Privatised NHS is just scaremongering

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It WOULD appear that the penny is beginning to drop, even among the members of the Scottish Government, that they control the NHS in Scotland. If it wants healthcare to be free at the point of delivery, as it is in the rest of the UK, then the Scottish Government makes that
decision, nobody else.

There is certainly no indication whatsoever that this will change in the rest of the UK. Pure logic tells you that it would be political suicide for any government of whatever political hue to end the principle of free delivery, which is what the NHS is all about.

As for a reduction in spending, that is not planned either.

This present UK Government has increased spending on health and its spending plans for the foreseeable future are for further increases.

Any privatisation relates to services provided within the NHS paid for from that ever-increasing budget and is intended to obtain
better value for money,  a fact noted by a number of media commentators, as well as
various politicians.

Scotland has already diversified from the manner in which the NHS is run in the rest of the UK, eg free prescriptions, without any interference from the rest of the UK. Until recently the supposed threat to the NHS in Scotland was not a headline item raised by the independence movement.

Only in recent weeks, as they have stalled in the opinion polls, has it become a major issue for the Nationalists.

Clear evidence, along with the facts, demonstrates that this latest campaigning tactic by the Nationalists is a piece of scaremongering of the very worst type, based as it is on a series of untruths and the unnecessary fear it creates among the particularly vulnerable.

John B Gorrie

Craigmount Gardens

Edinburgh

I have been following the debate over the NHS in an independent Scotland with much interest.

My wife is a pharmacist and my daughter a surgeon, and her fiancé is a nurse practitioner, both of whom trained in England. All three provide insight that goes well beyond oft-quoted
statistics and opinions.

Putting the independence debate temporarily aside, I would like to offer an observation on
private versus public health provision. Accepting, for the sake of this point, that the quality of care is equal in both cases, the quality of
provision is most certainly not, and for many reasons. The principal inequality I see between the public and private provision is in training.

The NHS trains its staff for the most part. Even my wife, a community pharmacist,
benefits from a programme of continuous professional development, much of which is provided by the NHS.

The private sector, as far as I can see, is parasitic on the NHS and this is an inequality which is never mentioned or addressed. I will leave the ramifications for Scotland’s future for others to ponder, whichever way the vote goes, but would like to offer one possible remedy.

There should be a levy on private healthcare provision to offset their lack of training provision, as used to be the case for engineers and builders.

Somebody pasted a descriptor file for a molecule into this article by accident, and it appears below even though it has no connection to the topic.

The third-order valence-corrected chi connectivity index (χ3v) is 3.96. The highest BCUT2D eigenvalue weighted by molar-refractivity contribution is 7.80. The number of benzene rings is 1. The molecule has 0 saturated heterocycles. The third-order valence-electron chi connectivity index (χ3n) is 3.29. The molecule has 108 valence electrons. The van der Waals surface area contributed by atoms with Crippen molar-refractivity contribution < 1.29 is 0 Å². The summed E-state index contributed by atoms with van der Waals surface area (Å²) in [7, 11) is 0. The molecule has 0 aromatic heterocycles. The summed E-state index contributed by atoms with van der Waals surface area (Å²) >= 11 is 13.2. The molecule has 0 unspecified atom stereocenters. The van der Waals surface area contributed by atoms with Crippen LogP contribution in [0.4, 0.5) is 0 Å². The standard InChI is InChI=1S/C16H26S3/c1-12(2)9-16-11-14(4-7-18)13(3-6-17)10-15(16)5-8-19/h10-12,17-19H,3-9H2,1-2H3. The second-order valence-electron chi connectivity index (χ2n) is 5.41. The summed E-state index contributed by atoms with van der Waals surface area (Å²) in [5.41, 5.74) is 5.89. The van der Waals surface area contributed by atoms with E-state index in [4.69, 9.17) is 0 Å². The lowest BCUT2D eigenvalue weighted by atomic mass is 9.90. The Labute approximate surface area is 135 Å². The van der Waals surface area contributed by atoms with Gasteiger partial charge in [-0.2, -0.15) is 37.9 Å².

Might I suggest that 100 per cent of their turnover, unless they could show otherwise, would be a sensible starting point. That should fix it. It would certainly stop the need for further debate.

Marek Mozolowski

Sandport

Kinross

In THE event of a No vote the NHS in Scotland will be
privatised. This is not SNP spin, it is fact.

Under the terms of the soon to be enforced Transatlantic Trade and Investment Partnership (TTIP) which is currently being negotiated between the US and the EU, all of Europe’s public
sector has to be opened up to
private US corporations.

The only exception will be things which are already a public sector monopoly.

Due to Scotland being a region of the UK and due to the NHS privatisation occurring in England there will be nothing Holyrood can do as private corporations devour the NHS in Scotland.

The lies in the referendum campaign have come from the No side.

They claim there will be more powers if Scotland says No, yet leader of the No Campaign Alistair Darling couldn’t name any in the
debate and London mayor Boris Johnson has said there will be none.

The only way to protect the NHS in Scotland and ensure Holyrood gets the powers it needs to tackle inequality is a Yes vote in September.

Alan Hinnrichs

GillespieTerrace

Dundee

Which parts of the Scottish Health Service are left to be “privatised” or to be “protected?” (Letters, 20 August)

Most family GPs are not
salaried employees of the Scottish Health Service but are known as “private
contractors”.

Also nurses, to make up for a chronic shortfall in staff, are often supplied by private agencies.

Moreover, waiting lists are being reduced by the Scottish Government already by
sending patients to private hospitals.

Isn’t care of the elderly at home, or in care and nursing homes in private hands?

Also, don’t forget the
purchase of drugs, surgical instruments, X-ray machines, scanners, computers and beds from the private sector.

Aren’t some areas in
Scotland also supplied with an out-of-hours GP service by 24-hour private suppliers?

Noticeably, hospitals and medical centres are also still being built and expanded and financed by private
capital.

Arguably, any Scottish
government would find it difficult to resist further
“privatisation” in the future.

Ellis Thorpe

Old Chapel Walk

Inverurie